You know how valuable it is to share ideas with your colleagues and you appreciate the insight of others as you move through wins and losses. The arsenal of tools you accumulated through your experiences will be an asset you can share with your less-experienced colleagues. Show that you’re willing to use your knowledge to build others up.
While on your medical sales job search, it’s important to note some recruiters may see your elevated experience as a threat to a young, less-experienced team. They need to know you’re willing to work alongside others, collaborating and participating in the give and take that helps the most successful teams grow. Humility, in this regard, goes a long way.
With balance, be prepared to discuss both how you can use your experience to contribute to your team and what you still need and hope to learn. Show your commitment to collaboration – not just your ability to lead.
Don’t downplay your long-term career goals.
It’s no secret the medical sales industry experiences rampant turnover. Recruiters and companies don’t only have to evaluate your qualifications, but the best ones are also thinking about cultural fit and long-term growth. It’s more hiring the “who” than the “why,” the personality instead of the talent.
They already know you want to work up — be clear about why you want to work with them. You need to illustrate your commitment to the long-haul, your dedication to their mission, and your motivation to perform well as you work toward your goals.
It’s important — again — to practice humility. While it will be a big positive that you’re showing interest in long-term employment, overeagerness for a promotion reads as disingenuine with regard to the position for which you’re applying. Be sure to highlight how the experience you’ll get in the role and the company’s natural progression for advancement are in line with your focus for the future.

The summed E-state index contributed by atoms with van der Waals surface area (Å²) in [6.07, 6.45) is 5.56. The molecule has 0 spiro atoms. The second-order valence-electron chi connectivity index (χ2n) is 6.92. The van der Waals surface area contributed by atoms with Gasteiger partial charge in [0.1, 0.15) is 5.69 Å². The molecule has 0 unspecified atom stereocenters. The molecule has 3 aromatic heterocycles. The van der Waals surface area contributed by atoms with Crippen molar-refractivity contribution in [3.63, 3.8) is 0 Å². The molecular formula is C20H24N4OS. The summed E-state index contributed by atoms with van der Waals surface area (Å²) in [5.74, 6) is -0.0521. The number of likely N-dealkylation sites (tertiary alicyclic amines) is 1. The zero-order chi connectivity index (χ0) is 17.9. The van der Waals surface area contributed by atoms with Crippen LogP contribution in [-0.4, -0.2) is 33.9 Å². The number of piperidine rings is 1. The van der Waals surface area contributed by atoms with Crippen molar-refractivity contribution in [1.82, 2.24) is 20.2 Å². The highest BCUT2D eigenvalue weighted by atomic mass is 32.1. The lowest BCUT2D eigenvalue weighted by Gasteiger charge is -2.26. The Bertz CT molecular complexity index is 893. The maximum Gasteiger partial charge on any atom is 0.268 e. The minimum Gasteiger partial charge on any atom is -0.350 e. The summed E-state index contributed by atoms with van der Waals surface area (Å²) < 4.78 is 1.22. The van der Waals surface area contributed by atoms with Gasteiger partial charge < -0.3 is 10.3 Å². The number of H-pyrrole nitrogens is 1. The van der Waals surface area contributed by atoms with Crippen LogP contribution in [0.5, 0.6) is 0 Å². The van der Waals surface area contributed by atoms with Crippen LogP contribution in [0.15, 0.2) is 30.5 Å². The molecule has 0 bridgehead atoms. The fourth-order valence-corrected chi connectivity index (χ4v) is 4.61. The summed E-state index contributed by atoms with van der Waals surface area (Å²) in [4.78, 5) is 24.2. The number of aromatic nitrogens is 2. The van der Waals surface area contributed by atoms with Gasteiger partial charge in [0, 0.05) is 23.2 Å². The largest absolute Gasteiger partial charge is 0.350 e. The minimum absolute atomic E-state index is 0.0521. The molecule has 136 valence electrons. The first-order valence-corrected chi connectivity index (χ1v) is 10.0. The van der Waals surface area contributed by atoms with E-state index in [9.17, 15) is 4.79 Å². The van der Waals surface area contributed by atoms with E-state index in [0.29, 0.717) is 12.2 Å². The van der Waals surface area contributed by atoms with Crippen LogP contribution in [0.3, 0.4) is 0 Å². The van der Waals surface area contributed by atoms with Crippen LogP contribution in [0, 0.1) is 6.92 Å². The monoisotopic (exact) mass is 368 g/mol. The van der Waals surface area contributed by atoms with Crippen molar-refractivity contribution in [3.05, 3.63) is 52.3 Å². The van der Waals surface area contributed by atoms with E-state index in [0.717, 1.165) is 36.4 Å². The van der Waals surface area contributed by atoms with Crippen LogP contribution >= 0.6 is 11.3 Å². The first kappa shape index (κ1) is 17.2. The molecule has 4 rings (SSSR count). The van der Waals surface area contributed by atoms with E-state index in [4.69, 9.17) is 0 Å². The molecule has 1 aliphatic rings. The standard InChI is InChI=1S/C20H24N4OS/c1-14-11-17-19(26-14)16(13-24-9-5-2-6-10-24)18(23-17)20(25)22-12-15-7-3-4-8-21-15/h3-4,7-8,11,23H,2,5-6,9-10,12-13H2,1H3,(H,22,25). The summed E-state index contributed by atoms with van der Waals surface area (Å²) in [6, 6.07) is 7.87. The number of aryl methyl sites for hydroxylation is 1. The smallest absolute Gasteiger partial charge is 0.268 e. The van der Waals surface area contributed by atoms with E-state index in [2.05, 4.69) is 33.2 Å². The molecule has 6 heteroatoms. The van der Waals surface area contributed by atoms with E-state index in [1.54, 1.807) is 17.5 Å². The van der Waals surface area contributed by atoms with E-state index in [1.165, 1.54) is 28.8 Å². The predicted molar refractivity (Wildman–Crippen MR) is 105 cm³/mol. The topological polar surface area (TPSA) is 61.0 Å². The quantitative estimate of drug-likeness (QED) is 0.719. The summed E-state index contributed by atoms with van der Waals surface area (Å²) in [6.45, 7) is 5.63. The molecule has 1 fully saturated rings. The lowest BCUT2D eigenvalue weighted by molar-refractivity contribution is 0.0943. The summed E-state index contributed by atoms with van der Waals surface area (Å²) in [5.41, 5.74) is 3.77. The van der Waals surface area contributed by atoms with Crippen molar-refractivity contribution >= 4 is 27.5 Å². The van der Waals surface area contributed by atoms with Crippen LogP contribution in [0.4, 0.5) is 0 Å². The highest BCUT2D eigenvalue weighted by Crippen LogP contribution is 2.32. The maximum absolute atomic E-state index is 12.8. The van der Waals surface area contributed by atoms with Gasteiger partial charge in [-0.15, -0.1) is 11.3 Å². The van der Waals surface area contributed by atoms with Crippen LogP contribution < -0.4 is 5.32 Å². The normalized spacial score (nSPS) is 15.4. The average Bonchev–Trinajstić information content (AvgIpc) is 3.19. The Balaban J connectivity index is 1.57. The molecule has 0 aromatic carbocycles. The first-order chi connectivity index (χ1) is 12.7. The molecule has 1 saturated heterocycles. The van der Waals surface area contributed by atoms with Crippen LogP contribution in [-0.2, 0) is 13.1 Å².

Address the elephant in the room.
They’ll see it on your resume. From your first communication, let your potential new employer know you acknowledge the backwards step you’re taking professionally. Frame it honestly. Address the fact that your knowledge and experience has more than prepared you for this role, but you’re excited about the opportunity to learn the nuances of a job and dig back into the basics.
Discuss why you’re applying for a job below your experience level, what you hope to gain from it, and how it will ultimately move you toward fulfillment and satisfaction. Talk about how you have grown professionally through your career and how your experience has prepared you to repeat a step with more attention, care, and precision.
It’s not impossible to get the offer for the job you’re too qualified to do. But it takes a bit of introspection and an honest and humble approach to the medical sales job search, application, and interview process for your intentions to be seen as genuine. Define your motivations, acknowledge the uniqueness of the situation, and communicate your desire to never stop learning from everyone around you. The right company will notice and you’ll fall right into place.